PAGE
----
2023 on track to be the hottest year on record, say scientists

Article written Ajit Niranjan
Originally published by The Guardian (Wed, 8 Nov, 2023)

Last month was hottest October since records began, with average global temperature thought to be 1.7C above late-1800s levels

The world is set to have been hotter in 2023 than in any other year on record, scientists have declared, before a landmark climate summit this month.

“We can say with near certainty that 2023 will be the warmest year on record, and is currently 1.43C above the pre-industrial average,” said Samantha Burgess, the deputy director of the Copernicus Climate Change Service. “The sense of urgency for ambitious climate action going into Cop28 has never been higher.”

The Copernicus scientists found last month was the hottest October on record globally, with temperatures 1.7C above what they were thought to have been during the average October in the late 1800s.

By burning fossil fuels and destroying nature, humans have pumped heat-trapping gases into the atmosphere that have raised the temperature of planet by 1.2C since the Industrial Revolution. The global temperature anomaly for October 2023 was the second highest across all months in its dataset, the scientists found, behind only the month before.

“The fact that we’re seeing this record hot year means record human suffering,” said Friederike Otto, a climate scientist at Imperial College London. “Within this year, extreme heatwaves and droughts made much worse by these extreme temperatures have caused thousands of deaths, people losing their livelihoods, being displaced etc. These are the records that matter.

“That is why the Paris agreement is a human rights treaty, and not keeping to the goals in it, is violating human rights on a vast scale.”

At a summit in Paris eight years ago, world leaders promised to try to stop the planet heating by 1.5C by the end of the century. But current policies are set to heat it by about 2.4C.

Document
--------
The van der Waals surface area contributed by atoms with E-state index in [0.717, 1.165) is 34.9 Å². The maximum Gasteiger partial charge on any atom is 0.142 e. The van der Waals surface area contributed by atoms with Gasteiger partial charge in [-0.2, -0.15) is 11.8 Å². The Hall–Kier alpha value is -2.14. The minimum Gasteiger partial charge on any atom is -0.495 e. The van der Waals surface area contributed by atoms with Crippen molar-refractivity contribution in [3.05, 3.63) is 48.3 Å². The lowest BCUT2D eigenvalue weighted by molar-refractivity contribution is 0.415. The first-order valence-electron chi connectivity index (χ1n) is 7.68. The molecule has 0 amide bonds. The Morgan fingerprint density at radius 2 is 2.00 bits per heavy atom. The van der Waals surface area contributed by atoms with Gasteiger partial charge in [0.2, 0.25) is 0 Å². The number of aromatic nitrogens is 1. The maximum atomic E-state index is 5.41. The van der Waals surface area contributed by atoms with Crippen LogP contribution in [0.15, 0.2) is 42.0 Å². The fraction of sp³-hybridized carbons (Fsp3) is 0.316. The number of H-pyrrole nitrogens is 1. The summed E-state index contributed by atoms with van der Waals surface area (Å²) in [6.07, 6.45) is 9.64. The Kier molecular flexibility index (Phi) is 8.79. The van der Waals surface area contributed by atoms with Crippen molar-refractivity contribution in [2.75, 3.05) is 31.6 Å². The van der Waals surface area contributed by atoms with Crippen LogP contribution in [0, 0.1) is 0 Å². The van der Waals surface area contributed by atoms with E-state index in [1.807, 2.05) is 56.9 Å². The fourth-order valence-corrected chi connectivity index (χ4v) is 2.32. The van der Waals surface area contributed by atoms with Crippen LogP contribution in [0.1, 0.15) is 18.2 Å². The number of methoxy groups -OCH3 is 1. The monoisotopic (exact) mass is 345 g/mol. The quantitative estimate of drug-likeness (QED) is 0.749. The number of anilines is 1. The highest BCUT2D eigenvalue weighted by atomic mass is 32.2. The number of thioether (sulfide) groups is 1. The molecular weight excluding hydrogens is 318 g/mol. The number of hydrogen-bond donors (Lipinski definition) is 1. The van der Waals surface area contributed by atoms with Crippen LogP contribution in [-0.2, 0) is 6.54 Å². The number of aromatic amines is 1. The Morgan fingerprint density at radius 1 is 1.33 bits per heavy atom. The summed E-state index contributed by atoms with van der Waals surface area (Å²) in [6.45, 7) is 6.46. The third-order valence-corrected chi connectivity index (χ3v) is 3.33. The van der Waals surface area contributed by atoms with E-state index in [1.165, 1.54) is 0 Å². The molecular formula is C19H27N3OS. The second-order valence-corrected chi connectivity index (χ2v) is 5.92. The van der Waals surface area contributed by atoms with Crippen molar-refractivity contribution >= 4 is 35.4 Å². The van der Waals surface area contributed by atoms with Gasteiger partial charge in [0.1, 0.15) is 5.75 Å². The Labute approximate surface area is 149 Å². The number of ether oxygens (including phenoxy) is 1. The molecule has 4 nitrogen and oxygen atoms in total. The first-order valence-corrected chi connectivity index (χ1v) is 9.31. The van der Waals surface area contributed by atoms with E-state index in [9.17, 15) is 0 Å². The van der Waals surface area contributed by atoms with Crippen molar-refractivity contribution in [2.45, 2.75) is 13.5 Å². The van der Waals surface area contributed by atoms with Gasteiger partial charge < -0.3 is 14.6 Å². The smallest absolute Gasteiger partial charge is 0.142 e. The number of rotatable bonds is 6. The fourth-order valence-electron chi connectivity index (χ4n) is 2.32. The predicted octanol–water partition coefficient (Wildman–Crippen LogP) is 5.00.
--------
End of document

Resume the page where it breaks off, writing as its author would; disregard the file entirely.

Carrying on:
Akshay Deoras, a meteorology research scientist at the University of Reading, said: “The sizzling October 2023 is another unfortunate example that shows how temperature records are getting shattered by a humongous margin. Global warming due to increased greenhouse gas emissions and El Niño in the tropical Pacific Ocean are hitting the planet really hard.”

Record heat last month left scientists stunned. They expect the extreme temperatures to have been driven by a powerful mix of greenhouse gas pollution, the return of the natural weather pattern El Niño, and a handful of other factors including a drop in sulphur pollution and a volcanic eruption in Tonga.

Copernicus said El Niño conditions had continued to develop but that the temperature anomalies so far were lower than those reached during previous strong events in 1997 and 2015.

“It is frightening to see that the global temperature since June 2023 is much warmer than that during the second half of 2015, when El Niño was much stronger,” said Deoras. “Our planet continues to pass through unfortunate milestones in its meteorological history, and it won’t be surprising to see new records in subsequent months.”

On Wednesday, the World Meteorological Organization said the current El Niño was expected to last until at least April 2024. Since the effects of an El Niño typically play out the year after it forms, experts say it is likely that 2024 will be even hotter.

Copernicus found the average global mean temperature between January and October 2023 was the highest on record. It beat the 10-month average for 2016 – the current record holder for the hottest year – by 0.1C.

Richard Allan, a climate scientist at the University of Reading, said: “Only with rapid and massive cuts in greenhouse gas emissions, across all sectors, can we avoid these repeating headlines of record-breaking warmth and, more importantly, limit the growing severity of wet, hot and dry extremes that accompany a rapidly warming world.”

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